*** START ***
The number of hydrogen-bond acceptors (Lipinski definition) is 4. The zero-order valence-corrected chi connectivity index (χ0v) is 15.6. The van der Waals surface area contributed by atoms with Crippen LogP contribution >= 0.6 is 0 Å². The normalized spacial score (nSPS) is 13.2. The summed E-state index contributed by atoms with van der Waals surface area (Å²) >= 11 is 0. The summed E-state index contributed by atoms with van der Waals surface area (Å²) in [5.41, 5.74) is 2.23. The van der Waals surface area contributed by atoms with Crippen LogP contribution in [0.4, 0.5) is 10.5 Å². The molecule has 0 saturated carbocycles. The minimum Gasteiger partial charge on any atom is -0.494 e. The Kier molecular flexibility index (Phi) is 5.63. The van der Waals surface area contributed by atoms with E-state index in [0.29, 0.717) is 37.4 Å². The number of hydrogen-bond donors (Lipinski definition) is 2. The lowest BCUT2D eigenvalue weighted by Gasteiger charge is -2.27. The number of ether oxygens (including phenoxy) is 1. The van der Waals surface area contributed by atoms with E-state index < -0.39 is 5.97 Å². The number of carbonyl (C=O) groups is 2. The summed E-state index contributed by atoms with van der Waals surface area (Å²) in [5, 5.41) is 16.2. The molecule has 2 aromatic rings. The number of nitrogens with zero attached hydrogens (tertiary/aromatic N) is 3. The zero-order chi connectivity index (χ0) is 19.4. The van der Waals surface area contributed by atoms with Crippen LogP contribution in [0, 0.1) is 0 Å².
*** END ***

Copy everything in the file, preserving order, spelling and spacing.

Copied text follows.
The number of hydrogen-bond acceptors (Lipinski definition) is 4. The zero-order valence-corrected chi connectivity index (χ0v) is 15.6. The van der Waals surface area contributed by atoms with Crippen LogP contribution >= 0.6 is 0 Å². The normalized spacial score (nSPS) is 13.2. The summed E-state index contributed by atoms with van der Waals surface area (Å²) >= 11 is 0. The summed E-state index contributed by atoms with van der Waals surface area (Å²) in [5.41, 5.74) is 2.23. The van der Waals surface area contributed by atoms with Crippen LogP contribution in [0.4, 0.5) is 10.5 Å². The molecule has 0 saturated carbocycles. The minimum Gasteiger partial charge on any atom is -0.494 e. The Kier molecular flexibility index (Phi) is 5.63. The van der Waals surface area contributed by atoms with E-state index in [0.29, 0.717) is 37.4 Å². The number of hydrogen-bond donors (Lipinski definition) is 2. The lowest BCUT2D eigenvalue weighted by Gasteiger charge is -2.27. The number of ether oxygens (including phenoxy) is 1. The van der Waals surface area contributed by atoms with E-state index < -0.39 is 5.97 Å². The number of carbonyl (C=O) groups is 2. The summed E-state index contributed by atoms with van der Waals surface area (Å²) in [5, 5.41) is 16.2. The molecule has 2 aromatic rings. The number of nitrogens with zero attached hydrogens (tertiary/aromatic N) is 3. The zero-order chi connectivity index (χ0) is 19.4. The van der Waals surface area contributed by atoms with Crippen LogP contribution in [0, 0.1) is 0 Å².